PORT SHELDON TOWNSHIP, Mich. (WOOD) — If you live along the lakeshore or spend a lot of time there in the winter, you’re probably familiar with an interesting Lake Michigan phenomenon: ice balls.
The formation of an ice ball is similar to the formation of a snowman. You start by packing a small bunch of snow with your hands, then roll it over and over and over in the snow. The snow continues to build up on your initial small snowball until you have a massive one that’s big enough for a snowman.
When building a snowman, your hands do the work. The waves do it when forming an ice ball.
Ice sheets and slush build up along the lakeshore during the winter. The wind and the waves break off pieces of the ice sheets and small chunks of ice fall into the water. The waves then roll the ice chunks over and over again, smoothing and shaping the jagged chunks into relatively smooth spheres.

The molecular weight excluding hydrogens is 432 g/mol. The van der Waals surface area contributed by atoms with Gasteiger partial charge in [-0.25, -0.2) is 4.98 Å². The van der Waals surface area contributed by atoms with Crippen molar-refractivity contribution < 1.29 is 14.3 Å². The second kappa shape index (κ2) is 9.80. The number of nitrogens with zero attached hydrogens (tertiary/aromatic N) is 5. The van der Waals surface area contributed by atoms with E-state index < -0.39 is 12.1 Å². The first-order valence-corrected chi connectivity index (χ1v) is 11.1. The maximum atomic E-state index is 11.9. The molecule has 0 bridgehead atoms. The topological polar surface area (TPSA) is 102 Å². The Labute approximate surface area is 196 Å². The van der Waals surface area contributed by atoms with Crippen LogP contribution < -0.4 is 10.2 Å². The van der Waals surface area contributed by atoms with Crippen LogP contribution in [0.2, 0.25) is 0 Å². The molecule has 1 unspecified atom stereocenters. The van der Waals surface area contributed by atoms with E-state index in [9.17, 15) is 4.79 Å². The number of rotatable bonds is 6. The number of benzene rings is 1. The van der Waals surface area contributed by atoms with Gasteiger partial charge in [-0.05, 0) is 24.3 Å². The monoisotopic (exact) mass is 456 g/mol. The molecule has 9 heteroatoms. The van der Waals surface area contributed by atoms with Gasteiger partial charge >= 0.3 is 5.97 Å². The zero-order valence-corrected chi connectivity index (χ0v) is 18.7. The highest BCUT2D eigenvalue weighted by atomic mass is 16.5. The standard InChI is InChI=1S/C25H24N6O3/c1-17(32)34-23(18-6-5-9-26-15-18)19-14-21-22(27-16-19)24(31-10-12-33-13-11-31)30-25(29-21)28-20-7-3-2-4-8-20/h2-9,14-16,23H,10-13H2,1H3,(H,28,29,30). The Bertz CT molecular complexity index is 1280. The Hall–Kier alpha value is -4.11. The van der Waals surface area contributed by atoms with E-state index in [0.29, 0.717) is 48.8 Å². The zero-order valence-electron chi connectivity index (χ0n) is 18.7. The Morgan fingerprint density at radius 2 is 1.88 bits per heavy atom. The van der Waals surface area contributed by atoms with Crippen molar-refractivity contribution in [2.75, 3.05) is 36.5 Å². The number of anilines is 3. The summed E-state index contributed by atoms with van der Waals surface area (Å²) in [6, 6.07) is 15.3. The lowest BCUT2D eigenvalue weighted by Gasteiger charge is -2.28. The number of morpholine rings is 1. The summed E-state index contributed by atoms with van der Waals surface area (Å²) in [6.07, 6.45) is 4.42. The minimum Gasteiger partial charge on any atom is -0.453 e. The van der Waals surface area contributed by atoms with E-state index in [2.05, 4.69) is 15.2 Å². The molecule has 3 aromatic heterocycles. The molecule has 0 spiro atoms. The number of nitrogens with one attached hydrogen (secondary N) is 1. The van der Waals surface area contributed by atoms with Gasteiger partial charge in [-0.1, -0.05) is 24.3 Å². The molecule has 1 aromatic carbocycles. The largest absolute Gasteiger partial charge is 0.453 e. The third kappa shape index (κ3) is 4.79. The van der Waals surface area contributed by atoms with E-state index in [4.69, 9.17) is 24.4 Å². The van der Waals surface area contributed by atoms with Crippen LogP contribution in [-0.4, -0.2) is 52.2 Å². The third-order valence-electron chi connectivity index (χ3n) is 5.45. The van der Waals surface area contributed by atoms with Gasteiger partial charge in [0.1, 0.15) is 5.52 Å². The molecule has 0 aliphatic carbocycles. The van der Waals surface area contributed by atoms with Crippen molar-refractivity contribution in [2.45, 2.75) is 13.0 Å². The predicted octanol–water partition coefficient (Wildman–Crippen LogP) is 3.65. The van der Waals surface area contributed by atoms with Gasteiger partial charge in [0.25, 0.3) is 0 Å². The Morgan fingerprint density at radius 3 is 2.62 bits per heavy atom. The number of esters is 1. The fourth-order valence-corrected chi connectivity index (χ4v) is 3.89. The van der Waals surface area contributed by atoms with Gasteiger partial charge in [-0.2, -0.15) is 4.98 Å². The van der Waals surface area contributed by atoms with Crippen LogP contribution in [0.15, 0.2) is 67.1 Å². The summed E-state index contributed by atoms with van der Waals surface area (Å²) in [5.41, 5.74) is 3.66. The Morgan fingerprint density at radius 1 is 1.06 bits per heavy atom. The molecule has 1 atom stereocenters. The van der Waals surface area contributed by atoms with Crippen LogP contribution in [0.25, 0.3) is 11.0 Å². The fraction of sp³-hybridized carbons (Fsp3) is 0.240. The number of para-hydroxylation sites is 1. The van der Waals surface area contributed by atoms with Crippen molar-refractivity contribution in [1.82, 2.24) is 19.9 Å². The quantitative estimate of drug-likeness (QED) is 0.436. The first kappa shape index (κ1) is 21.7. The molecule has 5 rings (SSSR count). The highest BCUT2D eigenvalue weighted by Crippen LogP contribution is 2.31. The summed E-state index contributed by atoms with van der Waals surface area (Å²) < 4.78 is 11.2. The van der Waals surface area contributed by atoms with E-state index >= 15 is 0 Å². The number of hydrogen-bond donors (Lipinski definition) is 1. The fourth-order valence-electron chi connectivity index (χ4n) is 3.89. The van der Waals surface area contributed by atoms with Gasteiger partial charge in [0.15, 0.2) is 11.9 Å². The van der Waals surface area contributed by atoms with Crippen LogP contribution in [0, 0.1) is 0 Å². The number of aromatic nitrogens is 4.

Depending on the temperature and the size of the waves, the ice can continue to build and the ice balls grow. The results can range from an ice ball that resembles nothing more than a small piece of hail or one that looks like a large boulder.
Ice coverage remains below average across the Great Lakes so far this year. Lake Michigan currently has 10.8% ice coverage and the Great Lakes coverage as a whole is at 10.1%. The normal ice coverage for the Great Lakes at this time of year is around 23%.